With hundreds of complaints flooding in to attorney generals about Bank of America loan modification practices, two states have decided to file law suits against the bank.
According to a recent article in the New York Times, the attorney generals in both states have accused the bank of lying to customers and saying that a home would not go into foreclosure while owners waited for a mortgage modification to go through only to foreclose on the property anyway. In addition, the bank is accused of making modification promises and then not keeping them, as well as telling homeowners that he or she must first be in default to be able to qualify for a loan modification.
While news recently broke on these two states filing lawsuits, nationwide a number of other banks are also at the center of investigations looking into the entire process that banks were using when homeowners were attempting to receive modifications in order to not lose homes to foreclosure. The claim is that many banks had robo-signers, who were just signing away without actually reading the foreclosure paperwork.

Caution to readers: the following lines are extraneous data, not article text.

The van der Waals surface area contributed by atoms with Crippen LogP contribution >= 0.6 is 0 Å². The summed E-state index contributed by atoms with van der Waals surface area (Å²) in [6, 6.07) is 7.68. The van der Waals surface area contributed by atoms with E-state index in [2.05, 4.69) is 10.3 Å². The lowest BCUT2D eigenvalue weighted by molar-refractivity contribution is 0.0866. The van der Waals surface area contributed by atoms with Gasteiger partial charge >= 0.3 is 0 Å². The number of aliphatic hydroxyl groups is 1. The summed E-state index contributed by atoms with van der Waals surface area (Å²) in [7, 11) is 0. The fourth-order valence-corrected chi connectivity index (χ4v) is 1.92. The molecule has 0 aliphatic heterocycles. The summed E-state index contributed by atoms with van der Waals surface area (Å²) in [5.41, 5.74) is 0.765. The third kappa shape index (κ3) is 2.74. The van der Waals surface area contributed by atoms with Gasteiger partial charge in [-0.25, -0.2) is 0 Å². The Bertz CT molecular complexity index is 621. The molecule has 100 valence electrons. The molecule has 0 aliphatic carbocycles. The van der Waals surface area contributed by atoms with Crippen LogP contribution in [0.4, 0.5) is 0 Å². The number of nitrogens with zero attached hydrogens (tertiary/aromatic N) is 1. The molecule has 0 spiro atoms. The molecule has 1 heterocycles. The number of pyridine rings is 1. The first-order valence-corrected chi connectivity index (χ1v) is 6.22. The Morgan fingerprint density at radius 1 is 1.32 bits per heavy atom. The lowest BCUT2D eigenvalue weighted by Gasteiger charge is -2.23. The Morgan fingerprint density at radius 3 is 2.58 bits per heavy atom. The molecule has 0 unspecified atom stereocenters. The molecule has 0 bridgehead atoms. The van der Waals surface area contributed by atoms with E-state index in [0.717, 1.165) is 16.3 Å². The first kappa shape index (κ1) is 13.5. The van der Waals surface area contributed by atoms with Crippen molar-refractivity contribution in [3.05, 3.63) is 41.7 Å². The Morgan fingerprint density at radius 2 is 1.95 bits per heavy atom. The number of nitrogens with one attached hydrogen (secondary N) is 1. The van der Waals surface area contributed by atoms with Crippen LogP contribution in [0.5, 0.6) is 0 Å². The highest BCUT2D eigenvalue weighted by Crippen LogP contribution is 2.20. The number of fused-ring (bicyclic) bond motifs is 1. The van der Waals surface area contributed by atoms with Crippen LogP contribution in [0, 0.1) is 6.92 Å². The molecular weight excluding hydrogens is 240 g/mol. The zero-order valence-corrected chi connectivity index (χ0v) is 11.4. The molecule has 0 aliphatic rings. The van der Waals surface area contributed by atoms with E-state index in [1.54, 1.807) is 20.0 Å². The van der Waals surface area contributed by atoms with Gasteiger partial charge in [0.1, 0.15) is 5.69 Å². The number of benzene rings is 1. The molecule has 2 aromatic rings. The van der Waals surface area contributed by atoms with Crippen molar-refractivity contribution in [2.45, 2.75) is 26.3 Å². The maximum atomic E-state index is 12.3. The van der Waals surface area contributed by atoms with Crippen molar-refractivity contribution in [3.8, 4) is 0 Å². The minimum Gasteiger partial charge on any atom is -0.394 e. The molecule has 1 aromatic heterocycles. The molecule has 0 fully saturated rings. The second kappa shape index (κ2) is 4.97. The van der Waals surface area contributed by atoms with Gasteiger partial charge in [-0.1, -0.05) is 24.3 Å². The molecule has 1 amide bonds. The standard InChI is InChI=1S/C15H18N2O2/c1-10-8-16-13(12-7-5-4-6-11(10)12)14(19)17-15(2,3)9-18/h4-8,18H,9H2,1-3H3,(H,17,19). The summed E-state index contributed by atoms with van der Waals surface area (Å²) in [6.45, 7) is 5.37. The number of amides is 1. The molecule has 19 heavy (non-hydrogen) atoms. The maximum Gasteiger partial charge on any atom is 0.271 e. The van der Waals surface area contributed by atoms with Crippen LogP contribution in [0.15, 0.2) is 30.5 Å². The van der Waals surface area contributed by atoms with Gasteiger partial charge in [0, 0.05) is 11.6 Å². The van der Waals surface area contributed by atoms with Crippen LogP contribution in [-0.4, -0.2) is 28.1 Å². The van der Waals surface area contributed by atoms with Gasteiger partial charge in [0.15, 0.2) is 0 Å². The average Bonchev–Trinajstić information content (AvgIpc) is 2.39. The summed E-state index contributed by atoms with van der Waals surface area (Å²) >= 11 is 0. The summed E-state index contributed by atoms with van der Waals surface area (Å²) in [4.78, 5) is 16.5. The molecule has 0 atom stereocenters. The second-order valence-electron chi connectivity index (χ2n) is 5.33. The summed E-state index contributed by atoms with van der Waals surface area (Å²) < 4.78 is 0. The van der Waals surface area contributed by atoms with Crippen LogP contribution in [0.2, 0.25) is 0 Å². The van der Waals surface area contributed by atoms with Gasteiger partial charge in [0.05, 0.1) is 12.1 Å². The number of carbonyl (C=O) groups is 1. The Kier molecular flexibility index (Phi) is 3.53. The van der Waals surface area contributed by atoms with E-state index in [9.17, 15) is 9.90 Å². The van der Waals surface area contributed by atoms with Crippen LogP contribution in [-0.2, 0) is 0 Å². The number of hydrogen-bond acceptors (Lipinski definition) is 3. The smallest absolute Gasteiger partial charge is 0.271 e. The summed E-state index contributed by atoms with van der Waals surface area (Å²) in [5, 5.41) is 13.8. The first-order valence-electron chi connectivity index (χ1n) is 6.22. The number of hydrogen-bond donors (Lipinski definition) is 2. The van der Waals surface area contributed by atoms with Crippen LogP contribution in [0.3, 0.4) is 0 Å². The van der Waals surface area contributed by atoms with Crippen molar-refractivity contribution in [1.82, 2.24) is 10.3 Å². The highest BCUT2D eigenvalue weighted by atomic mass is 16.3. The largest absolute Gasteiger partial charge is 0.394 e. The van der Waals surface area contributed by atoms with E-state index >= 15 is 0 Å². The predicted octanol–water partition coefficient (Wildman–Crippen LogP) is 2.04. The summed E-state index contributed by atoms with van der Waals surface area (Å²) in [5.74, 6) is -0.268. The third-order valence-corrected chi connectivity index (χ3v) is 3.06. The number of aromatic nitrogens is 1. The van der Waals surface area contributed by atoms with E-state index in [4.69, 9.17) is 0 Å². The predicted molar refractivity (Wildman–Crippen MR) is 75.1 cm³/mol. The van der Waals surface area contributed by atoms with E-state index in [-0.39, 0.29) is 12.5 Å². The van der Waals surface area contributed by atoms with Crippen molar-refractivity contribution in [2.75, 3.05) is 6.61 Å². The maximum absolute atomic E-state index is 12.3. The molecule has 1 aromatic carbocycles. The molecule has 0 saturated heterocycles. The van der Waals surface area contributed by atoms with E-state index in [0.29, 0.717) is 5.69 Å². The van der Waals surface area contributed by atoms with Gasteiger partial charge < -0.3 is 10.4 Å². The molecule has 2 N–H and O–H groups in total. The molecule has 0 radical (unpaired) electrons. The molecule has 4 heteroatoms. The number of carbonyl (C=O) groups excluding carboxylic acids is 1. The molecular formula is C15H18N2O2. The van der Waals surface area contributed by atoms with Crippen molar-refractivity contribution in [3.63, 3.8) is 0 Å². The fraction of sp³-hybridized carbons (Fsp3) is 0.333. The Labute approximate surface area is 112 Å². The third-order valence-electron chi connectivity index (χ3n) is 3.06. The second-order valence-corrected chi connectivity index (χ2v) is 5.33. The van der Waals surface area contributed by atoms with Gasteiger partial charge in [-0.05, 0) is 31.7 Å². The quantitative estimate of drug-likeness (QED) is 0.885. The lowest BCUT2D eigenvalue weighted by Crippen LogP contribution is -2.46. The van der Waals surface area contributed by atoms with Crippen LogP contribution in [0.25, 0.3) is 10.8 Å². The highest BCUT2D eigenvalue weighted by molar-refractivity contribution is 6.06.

Other nationwide complaints include banks losing documents, failing to return calls and foreclosing on a home even though the owner was led to believe a modification was still being negotiated.
In the case of the Bank or America, which was nationally ranked last in terms of customers experiences, has denied all of the allegations and claims to have made significant improvements in the way modification business is conducted.
The investigations looking into banking practices throughout the country are also still ongoing.
Source: The New York Times, "Two States Sue Bank of America Over Mortgages," Andrew Martin and Michael Powell, 17 Dec 2010